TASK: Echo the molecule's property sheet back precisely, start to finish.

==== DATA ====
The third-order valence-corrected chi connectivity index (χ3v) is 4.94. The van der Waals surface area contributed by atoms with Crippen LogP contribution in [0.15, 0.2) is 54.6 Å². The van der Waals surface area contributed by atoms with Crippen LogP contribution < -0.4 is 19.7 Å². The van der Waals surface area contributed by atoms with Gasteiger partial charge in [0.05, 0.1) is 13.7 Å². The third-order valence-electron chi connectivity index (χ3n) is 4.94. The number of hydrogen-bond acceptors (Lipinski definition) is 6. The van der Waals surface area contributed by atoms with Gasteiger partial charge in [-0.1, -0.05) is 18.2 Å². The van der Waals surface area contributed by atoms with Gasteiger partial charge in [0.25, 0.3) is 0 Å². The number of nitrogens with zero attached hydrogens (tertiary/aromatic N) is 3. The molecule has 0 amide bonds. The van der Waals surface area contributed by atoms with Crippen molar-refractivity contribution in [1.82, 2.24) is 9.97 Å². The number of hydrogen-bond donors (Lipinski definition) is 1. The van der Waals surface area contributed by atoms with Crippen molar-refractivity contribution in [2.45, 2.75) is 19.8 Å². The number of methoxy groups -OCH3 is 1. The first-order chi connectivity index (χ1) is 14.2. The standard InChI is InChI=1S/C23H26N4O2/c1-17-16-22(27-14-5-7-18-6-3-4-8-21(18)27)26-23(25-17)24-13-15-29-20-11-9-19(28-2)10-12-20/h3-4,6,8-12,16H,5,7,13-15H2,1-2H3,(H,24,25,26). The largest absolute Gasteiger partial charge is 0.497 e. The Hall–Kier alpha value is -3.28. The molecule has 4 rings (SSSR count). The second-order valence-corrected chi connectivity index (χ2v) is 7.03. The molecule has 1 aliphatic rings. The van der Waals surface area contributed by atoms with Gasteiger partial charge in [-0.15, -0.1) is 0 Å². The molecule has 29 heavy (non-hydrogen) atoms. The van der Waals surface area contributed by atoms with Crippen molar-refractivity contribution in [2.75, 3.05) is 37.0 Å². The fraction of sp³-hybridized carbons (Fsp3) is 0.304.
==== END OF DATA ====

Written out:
The third-order valence-corrected chi connectivity index (χ3v) is 4.94. The van der Waals surface area contributed by atoms with Crippen LogP contribution in [0.15, 0.2) is 54.6 Å². The van der Waals surface area contributed by atoms with Crippen LogP contribution < -0.4 is 19.7 Å². The van der Waals surface area contributed by atoms with Gasteiger partial charge in [0.05, 0.1) is 13.7 Å². The third-order valence-electron chi connectivity index (χ3n) is 4.94. The number of hydrogen-bond acceptors (Lipinski definition) is 6. The van der Waals surface area contributed by atoms with Gasteiger partial charge in [-0.1, -0.05) is 18.2 Å². The van der Waals surface area contributed by atoms with Gasteiger partial charge in [0.25, 0.3) is 0 Å². The number of nitrogens with zero attached hydrogens (tertiary/aromatic N) is 3. The molecule has 0 amide bonds. The van der Waals surface area contributed by atoms with Crippen molar-refractivity contribution in [1.82, 2.24) is 9.97 Å². The number of hydrogen-bond donors (Lipinski definition) is 1. The van der Waals surface area contributed by atoms with Crippen molar-refractivity contribution in [2.45, 2.75) is 19.8 Å². The number of methoxy groups -OCH3 is 1. The first-order chi connectivity index (χ1) is 14.2. The standard InChI is InChI=1S/C23H26N4O2/c1-17-16-22(27-14-5-7-18-6-3-4-8-21(18)27)26-23(25-17)24-13-15-29-20-11-9-19(28-2)10-12-20/h3-4,6,8-12,16H,5,7,13-15H2,1-2H3,(H,24,25,26). The largest absolute Gasteiger partial charge is 0.497 e. The Hall–Kier alpha value is -3.28. The molecule has 4 rings (SSSR count). The second-order valence-corrected chi connectivity index (χ2v) is 7.03. The molecule has 1 aliphatic rings. The van der Waals surface area contributed by atoms with Gasteiger partial charge in [-0.15, -0.1) is 0 Å². The molecule has 29 heavy (non-hydrogen) atoms. The van der Waals surface area contributed by atoms with Crippen molar-refractivity contribution in [2.75, 3.05) is 37.0 Å². The fraction of sp³-hybridized carbons (Fsp3) is 0.304.